Magazine article Newsweek

Everyday Armageddon

Magazine article Newsweek

Everyday Armageddon

Article excerpt

Byline: David Cay Johnston

Disaster far greater than Sandy looms--unless we move fast to fix a badly broken system.

The politically ambitious governors of New York and New Jersey just might secure their parties' presidential nominations in 2016, provided they follow through on their promises to rebuild in the wake of Hurricane Sandy.

Democrat Andrew Cuomo of New York and Republican Chris Christie of New Jersey both put themselves in the forefront of relief efforts and then promised that, come the next big storm (or, unsaid, another terrorist attack), the hardships will not be nearly as severe, because they will have invested in restoring the public and corporate infrastructure.

We cannot "risk letting history repeat itself with devastating consequences for our residents and our state," Cuomo tells Newsweek.

The two governors attacked the shortcomings of the area's electric utilities after millions of people in the tristate area were literally in the dark for days on end. Electric power may not be fully restored until Thanksgiving--in part because over the past two decades as the nation's population grew by a fourth, the number of utility workers fell by a fourth.

Christie went so far as to warn New Jersey's four electric utilities to get the power back on, pronto--or face a political storm he called Hurricane Chris. Cuomo, meanwhile, threatened to revoke the license of every electric utility in the Empire State, because so many people lost power and restoration has been excruciatingly slow. Then he appointed a blue-ribbon panel, with subpoena power, to investigate the utilities.

With voters desperate for a faster economic recovery, tired of do-nothing partisan gridlock, and eager to see problems solved, producing even modest but demonstrable success in restoring the public furniture could propel either governor to his party's nomination in 2016. Indeed, pretty much any project that would reduce commute times between New York and New Jersey would be a sure vote-getter.

Of course, the tough words and promises of rebuilding may just be tales told by politicians, full of sound and fury, signifying nothing. As Washington and Wall Street quake on the edge of the imagined fiscal cliff, it's hard to imagine any politician winning support for massive spending on bridges and seawalls and new electrical poles. That seems about as likely as the Hudson River flowing through Manhattan. Oh, wait, that just happened.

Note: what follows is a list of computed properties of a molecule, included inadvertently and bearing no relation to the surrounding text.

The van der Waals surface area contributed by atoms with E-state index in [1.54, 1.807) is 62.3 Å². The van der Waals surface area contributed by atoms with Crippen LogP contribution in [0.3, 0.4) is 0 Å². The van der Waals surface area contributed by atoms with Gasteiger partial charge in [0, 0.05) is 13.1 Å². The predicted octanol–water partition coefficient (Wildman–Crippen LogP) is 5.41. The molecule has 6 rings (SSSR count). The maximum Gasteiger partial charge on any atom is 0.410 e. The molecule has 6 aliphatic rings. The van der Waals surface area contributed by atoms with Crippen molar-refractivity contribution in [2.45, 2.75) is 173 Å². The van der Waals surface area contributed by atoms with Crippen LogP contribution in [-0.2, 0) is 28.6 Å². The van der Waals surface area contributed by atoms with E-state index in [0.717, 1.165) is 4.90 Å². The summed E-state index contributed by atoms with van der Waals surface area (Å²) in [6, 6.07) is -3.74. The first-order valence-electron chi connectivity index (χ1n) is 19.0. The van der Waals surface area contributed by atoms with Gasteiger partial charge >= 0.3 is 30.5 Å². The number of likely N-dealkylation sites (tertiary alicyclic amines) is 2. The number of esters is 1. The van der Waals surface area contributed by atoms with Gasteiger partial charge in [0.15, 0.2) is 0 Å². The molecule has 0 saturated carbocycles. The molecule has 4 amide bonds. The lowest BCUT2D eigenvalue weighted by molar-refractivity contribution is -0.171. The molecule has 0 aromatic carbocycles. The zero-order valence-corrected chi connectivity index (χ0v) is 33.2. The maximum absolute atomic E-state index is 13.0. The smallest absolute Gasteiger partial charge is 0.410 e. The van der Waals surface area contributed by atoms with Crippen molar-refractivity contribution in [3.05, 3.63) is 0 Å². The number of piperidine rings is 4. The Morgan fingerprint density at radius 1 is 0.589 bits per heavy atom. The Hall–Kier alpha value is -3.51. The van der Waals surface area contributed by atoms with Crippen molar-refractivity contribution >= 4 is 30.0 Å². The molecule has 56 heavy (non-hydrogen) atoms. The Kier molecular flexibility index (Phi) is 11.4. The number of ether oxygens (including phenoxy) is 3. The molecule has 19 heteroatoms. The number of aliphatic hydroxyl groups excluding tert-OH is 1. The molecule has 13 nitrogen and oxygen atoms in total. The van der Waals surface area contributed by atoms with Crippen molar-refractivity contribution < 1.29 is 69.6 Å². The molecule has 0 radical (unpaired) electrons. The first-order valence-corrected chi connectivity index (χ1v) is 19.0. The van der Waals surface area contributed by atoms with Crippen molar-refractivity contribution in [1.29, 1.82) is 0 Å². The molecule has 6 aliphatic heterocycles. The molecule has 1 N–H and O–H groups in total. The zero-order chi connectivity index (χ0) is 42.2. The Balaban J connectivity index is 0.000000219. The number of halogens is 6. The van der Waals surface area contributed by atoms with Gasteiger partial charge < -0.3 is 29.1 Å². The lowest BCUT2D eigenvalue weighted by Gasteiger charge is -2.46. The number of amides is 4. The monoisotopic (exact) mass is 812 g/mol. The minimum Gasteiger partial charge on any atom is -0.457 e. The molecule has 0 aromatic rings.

If we are to avoid the next major -catastrophe--and it will come--then we have to start paying the bill now. America spends just 2.4 percent of its economy on infrastructure, compared with 5 percent in Europe. In Germany, the roads are smooth. In France, city halls do not have buckets to catch water from leaky roofs. In Italy, the trains actually run on time and serve surprisingly good meals in the dining car. And in the Netherlands, where existence depends on maintaining the sea gates and seawalls that hold back the North Sea, since much of the nation is at or below sea level, people feel safe from flooding.

Both Cuomo and Christie have built reputations for holding down taxes, but Sandy seems to have given each man an opportunity to do what's right instead of what's politically expedient. Christie, breaking with Republican dogma, said that taxes may have to be raised to pay for repairing damage from Sandy, especially in coastal towns. And both governors have promised to marshal the popular support and money needed to make physical improvements in utilities, roads and rail lines, bridges and water systems, and to work to improve telecommunications during emergencies. Achieving all this is likely to mean higher rates for electricity, natural gas, telephone and Internet service, and water, as well as new taxes to pay for making sure highways are more road than pothole.

The governors' staffs tell Newsweek that much of the money to repair, restore, and rebuild must come from Washington. …

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